FTC Focuses on Generative AI and Antitrust Concerns

The Federal Trade Commission (FTC) is intensifying its focus on generative AI. Central to their antitrust concerns is the practice of exclusive dealing. While such arrangements can be competitive, they raise red flags when they enable a firm to control essential market segments.

The FTC is especially vigilant about incumbents that provide both compute services and generative AI products, saying these entities could potentially disadvantage newcomers, especially through exclusive deals involving key compute resources (like GPUs).

It’s clear that the FTC is aiming to strike a balance between fostering innovation and preventing monopolistic practices in the generative AI sector. But as generative AI becomes increasingly integral to business operations, a question arises: Should the FTC be doing this?

Author’s note: This is not a sponsored post. I am the author of this article and it expresses my own opinions. I am not, nor is my company, receiving compensation for it.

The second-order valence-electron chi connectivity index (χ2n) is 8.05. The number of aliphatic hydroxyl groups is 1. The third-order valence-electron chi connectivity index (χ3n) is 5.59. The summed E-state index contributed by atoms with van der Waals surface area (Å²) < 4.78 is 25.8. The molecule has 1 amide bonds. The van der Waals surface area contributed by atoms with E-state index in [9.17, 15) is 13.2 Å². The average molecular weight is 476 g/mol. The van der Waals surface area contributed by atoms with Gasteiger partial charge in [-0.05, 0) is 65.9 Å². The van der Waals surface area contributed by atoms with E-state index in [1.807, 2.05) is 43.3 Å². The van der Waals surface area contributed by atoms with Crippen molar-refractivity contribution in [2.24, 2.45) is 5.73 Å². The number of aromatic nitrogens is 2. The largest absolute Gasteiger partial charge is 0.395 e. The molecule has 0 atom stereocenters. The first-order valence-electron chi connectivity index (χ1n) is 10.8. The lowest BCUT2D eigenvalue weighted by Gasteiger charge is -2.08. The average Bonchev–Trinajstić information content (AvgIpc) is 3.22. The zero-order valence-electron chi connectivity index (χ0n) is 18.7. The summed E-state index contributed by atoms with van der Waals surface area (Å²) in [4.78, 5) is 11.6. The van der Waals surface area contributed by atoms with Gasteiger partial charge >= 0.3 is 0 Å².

About Shelly Palmer

Shelly Palmer is the Professor of Advanced Media in Residence at Syracuse University’s S.I. Newhouse School of Public Communications and CEO of The Palmer Group, a consulting practice that helps Fortune 500 companies with technology, media and marketing. Named LinkedIn’s “Top Voice in Technology,” he covers tech and business for Good Day New York, is a regular commentator on CNN and writes a popular daily business blog. He's a bestselling author, and the creator of the popular, free online course, Generative AI for Execs. Follow @shellypalmer or visit shellypalmer.com.



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